Amino acid analysis - determination of the amino acid composition of a protein Peptide bonds are cleaved by acid hydrolysis (6M HCl, 110o, 16-72 hours)

Amino acids are separated chromatographically and quantitated


Phenylisothiocyanate (PITC) used to derivatize the amino acids prior to HPLC analysis
Prentice Hall c2002 Chapter 3 33

Acid-catalyzed hydrolysis of a peptide

Prentice Hall c2002

Chapter 3

34

Resonance structure of the peptide bond

Prentice Hall c2002

Chapter 3

35

Planar peptide groups in a polypeptide chain

Prentice Hall c2002

Chapter 3

36

Trans and cis conformations of a peptide group


Nearly all peptide groups in proteins are in the trans conformation

Prentice Hall c2002

Chapter 3

37

There Are Four Levels of Protein Structure


Primary structure - amino acid linear sequence

Secondary structure - regions of regularly repeating conformations of the peptide chain, such as a-helices and b-sheets Tertiary structure - describes the shape of the fully folded polypeptide chain
Quaternary structure - arrangement of two or more polypeptide chains into multisubunit molecule
Prentice Hall c2002 Chapter 3 38

a-helix

Prentice Hall c2002

Chapter 3

39

Stereo view of right-handed a helix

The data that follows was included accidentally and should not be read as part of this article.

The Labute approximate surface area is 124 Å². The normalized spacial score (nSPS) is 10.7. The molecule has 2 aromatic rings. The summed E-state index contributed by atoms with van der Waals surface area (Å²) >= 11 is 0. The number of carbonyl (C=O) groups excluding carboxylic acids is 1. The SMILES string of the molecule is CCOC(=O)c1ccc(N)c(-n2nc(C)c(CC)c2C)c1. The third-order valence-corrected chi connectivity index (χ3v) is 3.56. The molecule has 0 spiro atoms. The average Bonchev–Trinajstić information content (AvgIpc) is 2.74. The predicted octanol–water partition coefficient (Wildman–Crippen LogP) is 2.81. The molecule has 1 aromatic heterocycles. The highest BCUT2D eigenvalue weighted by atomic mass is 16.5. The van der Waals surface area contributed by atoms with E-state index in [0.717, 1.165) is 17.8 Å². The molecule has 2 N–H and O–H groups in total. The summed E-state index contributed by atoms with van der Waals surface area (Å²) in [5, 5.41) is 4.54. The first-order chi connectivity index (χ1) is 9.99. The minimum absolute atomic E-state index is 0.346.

All side chains project outward from helix axis

Prentice Hall c2002

Chapter 3

40

Horse liver alcohol dehydrogenase


Amphipathic a helix (blue ribbon) Hydrophobic residues (blue) directed inward, hydrophilic (red) outward

Prentice Hall c2002

Chapter 3

41

b-Sheets (a) parallel, (b) antiparallel

Prentice Hall c2002

Chapter 3

42

Common motifs

Prentice Hall c2002

Chapter 3

43

Common domain folds

Prentice Hall c2002

Chapter 3

44

Quaternary structure of multidomain proteins

Prentice Hall c2002

Chapter 3

45

Quaternary Structure
Refers to the organization of subunits in a protein with multiple subunits (an oligomer) Subunits (may be identical or different) have a defined stoichiometry and arrangement

Subunits are held together by many weak, noncovalent interactions (hydrophobic, electrostatic)

Prentice Hall c2002

Chapter 3

46

Hemoglobin tetramer

(a) Human oxyhemoglobin (b) Tetramer schematic

Prentice Hall c2002

Chapter 3

47